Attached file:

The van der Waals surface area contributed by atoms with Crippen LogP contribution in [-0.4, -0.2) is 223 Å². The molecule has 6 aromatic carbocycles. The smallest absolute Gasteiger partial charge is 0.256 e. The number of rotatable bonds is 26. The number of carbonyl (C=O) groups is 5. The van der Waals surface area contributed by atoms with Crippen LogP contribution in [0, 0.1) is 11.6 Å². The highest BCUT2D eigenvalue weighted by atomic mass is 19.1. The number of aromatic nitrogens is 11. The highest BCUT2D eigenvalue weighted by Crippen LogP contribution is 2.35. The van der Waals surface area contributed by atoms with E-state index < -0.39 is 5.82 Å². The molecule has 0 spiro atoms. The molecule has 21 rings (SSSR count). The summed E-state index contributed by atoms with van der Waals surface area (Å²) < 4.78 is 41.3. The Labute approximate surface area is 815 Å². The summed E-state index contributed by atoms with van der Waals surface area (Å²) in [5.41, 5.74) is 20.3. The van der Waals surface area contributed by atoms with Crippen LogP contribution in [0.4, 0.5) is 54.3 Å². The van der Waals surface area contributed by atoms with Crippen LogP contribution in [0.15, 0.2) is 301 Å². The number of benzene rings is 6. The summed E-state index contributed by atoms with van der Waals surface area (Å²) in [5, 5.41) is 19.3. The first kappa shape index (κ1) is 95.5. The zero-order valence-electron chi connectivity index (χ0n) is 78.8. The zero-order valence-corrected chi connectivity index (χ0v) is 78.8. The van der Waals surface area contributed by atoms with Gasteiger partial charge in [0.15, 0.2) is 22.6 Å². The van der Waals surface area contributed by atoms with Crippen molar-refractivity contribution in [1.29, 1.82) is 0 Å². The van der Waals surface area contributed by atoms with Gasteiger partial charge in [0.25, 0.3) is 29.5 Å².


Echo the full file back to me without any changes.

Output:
The van der Waals surface area contributed by atoms with Crippen LogP contribution in [-0.4, -0.2) is 223 Å². The molecule has 6 aromatic carbocycles. The smallest absolute Gasteiger partial charge is 0.256 e. The number of rotatable bonds is 26. The number of carbonyl (C=O) groups is 5. The van der Waals surface area contributed by atoms with Crippen LogP contribution in [0, 0.1) is 11.6 Å². The highest BCUT2D eigenvalue weighted by atomic mass is 19.1. The number of aromatic nitrogens is 11. The highest BCUT2D eigenvalue weighted by Crippen LogP contribution is 2.35. The van der Waals surface area contributed by atoms with E-state index < -0.39 is 5.82 Å². The molecule has 0 spiro atoms. The molecule has 21 rings (SSSR count). The summed E-state index contributed by atoms with van der Waals surface area (Å²) < 4.78 is 41.3. The Labute approximate surface area is 815 Å². The summed E-state index contributed by atoms with van der Waals surface area (Å²) in [5.41, 5.74) is 20.3. The van der Waals surface area contributed by atoms with Crippen LogP contribution in [0.4, 0.5) is 54.3 Å². The van der Waals surface area contributed by atoms with Crippen LogP contribution in [0.15, 0.2) is 301 Å². The number of benzene rings is 6. The summed E-state index contributed by atoms with van der Waals surface area (Å²) in [5, 5.41) is 19.3. The first kappa shape index (κ1) is 95.5. The zero-order valence-electron chi connectivity index (χ0n) is 78.8. The zero-order valence-corrected chi connectivity index (χ0v) is 78.8. The van der Waals surface area contributed by atoms with Gasteiger partial charge in [0.15, 0.2) is 22.6 Å². The van der Waals surface area contributed by atoms with Crippen molar-refractivity contribution in [1.29, 1.82) is 0 Å². The van der Waals surface area contributed by atoms with Gasteiger partial charge in [0.25, 0.3) is 29.5 Å².